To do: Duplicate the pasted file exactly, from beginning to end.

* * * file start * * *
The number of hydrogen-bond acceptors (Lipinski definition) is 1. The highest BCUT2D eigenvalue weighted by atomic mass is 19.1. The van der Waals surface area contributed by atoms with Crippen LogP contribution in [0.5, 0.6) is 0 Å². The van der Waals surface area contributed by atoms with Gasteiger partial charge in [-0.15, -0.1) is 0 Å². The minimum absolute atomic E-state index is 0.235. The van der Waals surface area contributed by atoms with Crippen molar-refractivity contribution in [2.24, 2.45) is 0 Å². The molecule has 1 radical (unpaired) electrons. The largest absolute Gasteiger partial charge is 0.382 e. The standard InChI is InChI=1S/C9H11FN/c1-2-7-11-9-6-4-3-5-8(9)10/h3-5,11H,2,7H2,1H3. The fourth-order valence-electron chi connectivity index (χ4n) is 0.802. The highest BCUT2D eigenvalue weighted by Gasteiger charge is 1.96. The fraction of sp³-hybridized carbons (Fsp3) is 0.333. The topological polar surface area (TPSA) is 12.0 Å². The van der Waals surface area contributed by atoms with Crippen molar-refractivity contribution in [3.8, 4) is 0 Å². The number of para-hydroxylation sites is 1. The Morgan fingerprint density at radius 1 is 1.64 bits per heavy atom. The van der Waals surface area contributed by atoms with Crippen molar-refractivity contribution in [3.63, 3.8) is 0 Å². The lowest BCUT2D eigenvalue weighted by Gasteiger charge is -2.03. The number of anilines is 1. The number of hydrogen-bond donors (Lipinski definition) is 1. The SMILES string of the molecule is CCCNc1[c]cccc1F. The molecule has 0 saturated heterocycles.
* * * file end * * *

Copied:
The number of hydrogen-bond acceptors (Lipinski definition) is 1. The highest BCUT2D eigenvalue weighted by atomic mass is 19.1. The van der Waals surface area contributed by atoms with Crippen LogP contribution in [0.5, 0.6) is 0 Å². The van der Waals surface area contributed by atoms with Gasteiger partial charge in [-0.15, -0.1) is 0 Å². The minimum absolute atomic E-state index is 0.235. The van der Waals surface area contributed by atoms with Crippen molar-refractivity contribution in [2.24, 2.45) is 0 Å². The molecule has 1 radical (unpaired) electrons. The largest absolute Gasteiger partial charge is 0.382 e. The standard InChI is InChI=1S/C9H11FN/c1-2-7-11-9-6-4-3-5-8(9)10/h3-5,11H,2,7H2,1H3. The fourth-order valence-electron chi connectivity index (χ4n) is 0.802. The highest BCUT2D eigenvalue weighted by Gasteiger charge is 1.96. The fraction of sp³-hybridized carbons (Fsp3) is 0.333. The topological polar surface area (TPSA) is 12.0 Å². The van der Waals surface area contributed by atoms with Crippen molar-refractivity contribution in [3.8, 4) is 0 Å². The number of para-hydroxylation sites is 1. The Morgan fingerprint density at radius 1 is 1.64 bits per heavy atom. The van der Waals surface area contributed by atoms with Crippen molar-refractivity contribution in [3.63, 3.8) is 0 Å². The lowest BCUT2D eigenvalue weighted by Gasteiger charge is -2.03. The number of anilines is 1. The number of hydrogen-bond donors (Lipinski definition) is 1. The SMILES string of the molecule is CCCNc1[c]cccc1F. The molecule has 0 saturated heterocycles.